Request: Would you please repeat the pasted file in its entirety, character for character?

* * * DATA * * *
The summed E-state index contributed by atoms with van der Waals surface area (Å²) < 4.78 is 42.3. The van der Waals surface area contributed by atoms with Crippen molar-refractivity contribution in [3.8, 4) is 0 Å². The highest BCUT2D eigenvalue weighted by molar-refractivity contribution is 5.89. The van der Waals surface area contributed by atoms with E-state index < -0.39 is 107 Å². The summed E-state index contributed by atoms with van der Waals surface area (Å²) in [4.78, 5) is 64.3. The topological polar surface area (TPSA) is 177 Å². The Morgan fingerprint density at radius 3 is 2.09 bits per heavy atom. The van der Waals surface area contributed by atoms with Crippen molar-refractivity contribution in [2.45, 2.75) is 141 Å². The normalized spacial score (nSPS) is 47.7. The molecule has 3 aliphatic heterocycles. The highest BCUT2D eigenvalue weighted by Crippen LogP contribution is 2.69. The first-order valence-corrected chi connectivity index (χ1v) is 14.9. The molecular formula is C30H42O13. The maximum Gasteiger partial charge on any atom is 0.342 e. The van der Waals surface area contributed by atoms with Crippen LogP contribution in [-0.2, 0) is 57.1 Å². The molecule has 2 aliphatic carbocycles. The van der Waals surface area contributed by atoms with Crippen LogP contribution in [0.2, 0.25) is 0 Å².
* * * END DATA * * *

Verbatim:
The summed E-state index contributed by atoms with van der Waals surface area (Å²) < 4.78 is 42.3. The van der Waals surface area contributed by atoms with Crippen molar-refractivity contribution in [3.8, 4) is 0 Å². The highest BCUT2D eigenvalue weighted by molar-refractivity contribution is 5.89. The van der Waals surface area contributed by atoms with E-state index < -0.39 is 107 Å². The summed E-state index contributed by atoms with van der Waals surface area (Å²) in [4.78, 5) is 64.3. The topological polar surface area (TPSA) is 177 Å². The Morgan fingerprint density at radius 3 is 2.09 bits per heavy atom. The van der Waals surface area contributed by atoms with Crippen molar-refractivity contribution in [2.45, 2.75) is 141 Å². The normalized spacial score (nSPS) is 47.7. The molecule has 3 aliphatic heterocycles. The highest BCUT2D eigenvalue weighted by Crippen LogP contribution is 2.69. The first-order valence-corrected chi connectivity index (χ1v) is 14.9. The molecular formula is C30H42O13. The maximum Gasteiger partial charge on any atom is 0.342 e. The van der Waals surface area contributed by atoms with Crippen LogP contribution in [-0.2, 0) is 57.1 Å². The molecule has 2 aliphatic carbocycles. The van der Waals surface area contributed by atoms with Crippen LogP contribution in [0.2, 0.25) is 0 Å².